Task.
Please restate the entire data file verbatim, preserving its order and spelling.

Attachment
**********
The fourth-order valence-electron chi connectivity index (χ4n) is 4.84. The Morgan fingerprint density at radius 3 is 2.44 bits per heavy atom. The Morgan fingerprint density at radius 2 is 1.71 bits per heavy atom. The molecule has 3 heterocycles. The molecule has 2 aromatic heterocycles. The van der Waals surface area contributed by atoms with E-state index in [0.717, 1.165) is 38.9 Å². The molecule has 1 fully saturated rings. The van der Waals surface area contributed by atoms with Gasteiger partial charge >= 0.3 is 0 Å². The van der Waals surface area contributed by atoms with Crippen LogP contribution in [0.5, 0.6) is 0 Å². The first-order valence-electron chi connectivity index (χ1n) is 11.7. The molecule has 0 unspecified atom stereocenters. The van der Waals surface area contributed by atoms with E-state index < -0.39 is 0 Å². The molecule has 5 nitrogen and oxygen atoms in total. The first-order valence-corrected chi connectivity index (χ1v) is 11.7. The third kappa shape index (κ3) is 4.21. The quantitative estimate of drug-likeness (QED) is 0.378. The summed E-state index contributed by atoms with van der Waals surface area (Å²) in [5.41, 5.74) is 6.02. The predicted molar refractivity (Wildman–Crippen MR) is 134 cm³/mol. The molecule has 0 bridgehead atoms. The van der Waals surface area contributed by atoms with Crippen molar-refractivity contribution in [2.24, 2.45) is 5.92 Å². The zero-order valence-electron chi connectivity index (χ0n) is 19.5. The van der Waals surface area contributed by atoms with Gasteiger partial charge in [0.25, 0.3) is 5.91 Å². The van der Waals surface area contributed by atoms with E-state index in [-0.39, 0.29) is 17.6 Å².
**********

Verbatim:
The fourth-order valence-electron chi connectivity index (χ4n) is 4.84. The Morgan fingerprint density at radius 3 is 2.44 bits per heavy atom. The Morgan fingerprint density at radius 2 is 1.71 bits per heavy atom. The molecule has 3 heterocycles. The molecule has 2 aromatic heterocycles. The van der Waals surface area contributed by atoms with E-state index in [0.717, 1.165) is 38.9 Å². The molecule has 1 fully saturated rings. The van der Waals surface area contributed by atoms with Gasteiger partial charge >= 0.3 is 0 Å². The van der Waals surface area contributed by atoms with Crippen LogP contribution in [0.5, 0.6) is 0 Å². The first-order valence-electron chi connectivity index (χ1n) is 11.7. The molecule has 0 unspecified atom stereocenters. The van der Waals surface area contributed by atoms with E-state index < -0.39 is 0 Å². The molecule has 5 nitrogen and oxygen atoms in total. The first-order valence-corrected chi connectivity index (χ1v) is 11.7. The third kappa shape index (κ3) is 4.21. The quantitative estimate of drug-likeness (QED) is 0.378. The summed E-state index contributed by atoms with van der Waals surface area (Å²) in [5.41, 5.74) is 6.02. The predicted molar refractivity (Wildman–Crippen MR) is 134 cm³/mol. The molecule has 0 bridgehead atoms. The van der Waals surface area contributed by atoms with Crippen molar-refractivity contribution in [2.24, 2.45) is 5.92 Å². The zero-order valence-electron chi connectivity index (χ0n) is 19.5. The van der Waals surface area contributed by atoms with Gasteiger partial charge in [0.25, 0.3) is 5.91 Å². The van der Waals surface area contributed by atoms with E-state index in [-0.39, 0.29) is 17.6 Å².